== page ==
Now the transition matrix approach. Here the last item generated selects the matrix row and a randomly generated value selects the item within the row. Let’s start by generating the matrix once and always using it to select the next item; the resulting normalised probability stays constant for much longer because the probabilities in the transition matrix are not so high that items get used up early in the sequence. There is a small decline near the end and the end-of-sequence effects kick in sooner. Around 55% of generated sequences failed because two of the items were used up early leaving a sequence of duplicates of the remaining item at the end.

Finally, or so I thought, the sought after algorithm using a transition matrix that is recalculated after every item is generated. Where did that oscillation towards the end of the sequence come from?

After a some head scratching I realised that the French & Perruchet algorithm is based on redistribution of the expected number of items pairs. Towards the end of the sequence there is a growing probability that the number of remaining As will have dropped to one; it is not possible to create an AA pair from only one A and the assumptions behind the transition matrix calculation break down. A good example of the consequences of this breakdown is the probability distribution for the five item sequences that the algorithm might generate from (1 A, 2 B, 2 C); an A will never appear in position 2 of the sequence:

After various false starts I decided to update the French & Perruchet algorithm to include and end-of-sequence state. This enabled me to adjust the average normalised probability of the main sequence (it has be just right to avoid excess/missing probability inflections at the end), but it did not help much with the oscillations in the last five items (it has to be said that my updated calculations involve a few hand-waving approximations of their own).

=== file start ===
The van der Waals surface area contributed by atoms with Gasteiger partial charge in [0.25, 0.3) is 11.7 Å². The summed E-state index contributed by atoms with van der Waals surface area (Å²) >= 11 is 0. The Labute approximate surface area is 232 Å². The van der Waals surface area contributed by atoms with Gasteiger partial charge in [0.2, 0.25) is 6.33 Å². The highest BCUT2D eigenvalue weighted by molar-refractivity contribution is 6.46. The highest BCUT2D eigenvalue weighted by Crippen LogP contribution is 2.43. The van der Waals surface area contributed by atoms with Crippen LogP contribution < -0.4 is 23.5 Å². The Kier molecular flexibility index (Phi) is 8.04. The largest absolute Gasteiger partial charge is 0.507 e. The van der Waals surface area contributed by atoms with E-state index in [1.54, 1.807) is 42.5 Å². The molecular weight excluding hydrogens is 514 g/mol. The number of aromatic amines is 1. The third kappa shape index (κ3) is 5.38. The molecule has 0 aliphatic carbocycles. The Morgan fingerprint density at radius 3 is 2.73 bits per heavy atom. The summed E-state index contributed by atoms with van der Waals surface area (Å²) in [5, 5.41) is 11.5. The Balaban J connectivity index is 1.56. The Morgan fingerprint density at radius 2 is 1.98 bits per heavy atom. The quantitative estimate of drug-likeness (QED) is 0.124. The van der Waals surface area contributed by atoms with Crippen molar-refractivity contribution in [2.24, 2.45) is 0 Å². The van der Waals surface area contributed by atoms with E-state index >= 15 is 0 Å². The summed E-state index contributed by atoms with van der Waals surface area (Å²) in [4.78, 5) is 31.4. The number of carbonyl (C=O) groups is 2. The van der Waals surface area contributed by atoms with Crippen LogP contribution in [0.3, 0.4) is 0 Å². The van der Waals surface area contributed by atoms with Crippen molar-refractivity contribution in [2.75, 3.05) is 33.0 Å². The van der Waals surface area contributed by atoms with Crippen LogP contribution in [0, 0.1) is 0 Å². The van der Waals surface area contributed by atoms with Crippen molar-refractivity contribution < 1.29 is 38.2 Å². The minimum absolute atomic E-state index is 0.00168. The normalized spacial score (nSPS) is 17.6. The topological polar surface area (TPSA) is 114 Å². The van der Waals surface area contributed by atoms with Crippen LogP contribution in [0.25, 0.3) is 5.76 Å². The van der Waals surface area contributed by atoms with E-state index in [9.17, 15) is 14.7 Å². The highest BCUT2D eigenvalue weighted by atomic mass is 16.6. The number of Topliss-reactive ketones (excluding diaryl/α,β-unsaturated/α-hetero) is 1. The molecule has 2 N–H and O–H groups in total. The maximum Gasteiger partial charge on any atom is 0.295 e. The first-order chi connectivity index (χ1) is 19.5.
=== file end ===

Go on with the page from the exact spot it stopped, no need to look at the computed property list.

I found that a simple, ad hoc solution to damp down the oscillations is to increase any single item counts to somewhere around 1.3 to 1.4. More thought is needed here.

Are there other ways of generating sequences with the desired properties? French & Perruchet give one in their paper; this generates a random sequence, removes one item from any repeating pairs and then uses a random insert and shuffle algorithm to add back the removed items. Robert French responded very promptly to my queries about end-of-sequence effects, sending me a Matlab program implementing an updated version of the algorithm described in the original paper that he tells does not have this problem.

The advantage of the transition matrix approach is that the next item in the sequence can be generated on an as needed basis (provided the matrix is calculated on every iteration it is guaranteed to return a valid sequence if one exists; of course this recalculation removes some randomness for the sequence because what has gone before has some influence of the item distribution that follows). R code used for the above analysis.

I have not been able to locate any articles describing algorithms for generating sequences that are duplicate pair free and would be very interested to hear of any reader experiences.